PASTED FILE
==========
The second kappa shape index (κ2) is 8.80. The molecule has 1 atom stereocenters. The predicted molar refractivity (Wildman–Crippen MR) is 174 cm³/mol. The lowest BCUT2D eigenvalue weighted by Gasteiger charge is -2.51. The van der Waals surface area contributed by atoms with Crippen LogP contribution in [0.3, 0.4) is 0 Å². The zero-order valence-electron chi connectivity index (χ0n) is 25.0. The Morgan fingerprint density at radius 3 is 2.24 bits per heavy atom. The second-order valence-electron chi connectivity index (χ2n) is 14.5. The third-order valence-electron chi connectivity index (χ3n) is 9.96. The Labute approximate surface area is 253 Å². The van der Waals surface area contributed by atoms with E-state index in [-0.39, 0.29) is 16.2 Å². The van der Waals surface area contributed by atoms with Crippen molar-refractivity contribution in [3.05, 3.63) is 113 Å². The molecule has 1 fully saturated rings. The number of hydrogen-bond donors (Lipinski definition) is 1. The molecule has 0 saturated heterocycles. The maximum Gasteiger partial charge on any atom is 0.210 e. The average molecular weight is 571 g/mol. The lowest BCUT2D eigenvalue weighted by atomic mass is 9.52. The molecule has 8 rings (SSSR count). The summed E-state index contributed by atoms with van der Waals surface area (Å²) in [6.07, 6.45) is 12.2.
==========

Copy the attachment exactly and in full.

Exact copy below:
The second kappa shape index (κ2) is 8.80. The molecule has 1 atom stereocenters. The predicted molar refractivity (Wildman–Crippen MR) is 174 cm³/mol. The lowest BCUT2D eigenvalue weighted by Gasteiger charge is -2.51. The van der Waals surface area contributed by atoms with Crippen LogP contribution in [0.3, 0.4) is 0 Å². The zero-order valence-electron chi connectivity index (χ0n) is 25.0. The Morgan fingerprint density at radius 3 is 2.24 bits per heavy atom. The second-order valence-electron chi connectivity index (χ2n) is 14.5. The third-order valence-electron chi connectivity index (χ3n) is 9.96. The Labute approximate surface area is 253 Å². The van der Waals surface area contributed by atoms with E-state index in [-0.39, 0.29) is 16.2 Å². The van der Waals surface area contributed by atoms with Crippen molar-refractivity contribution in [3.05, 3.63) is 113 Å². The molecule has 1 fully saturated rings. The number of hydrogen-bond donors (Lipinski definition) is 1. The molecule has 0 saturated heterocycles. The maximum Gasteiger partial charge on any atom is 0.210 e. The average molecular weight is 571 g/mol. The lowest BCUT2D eigenvalue weighted by atomic mass is 9.52. The molecule has 8 rings (SSSR count). The summed E-state index contributed by atoms with van der Waals surface area (Å²) in [6.07, 6.45) is 12.2.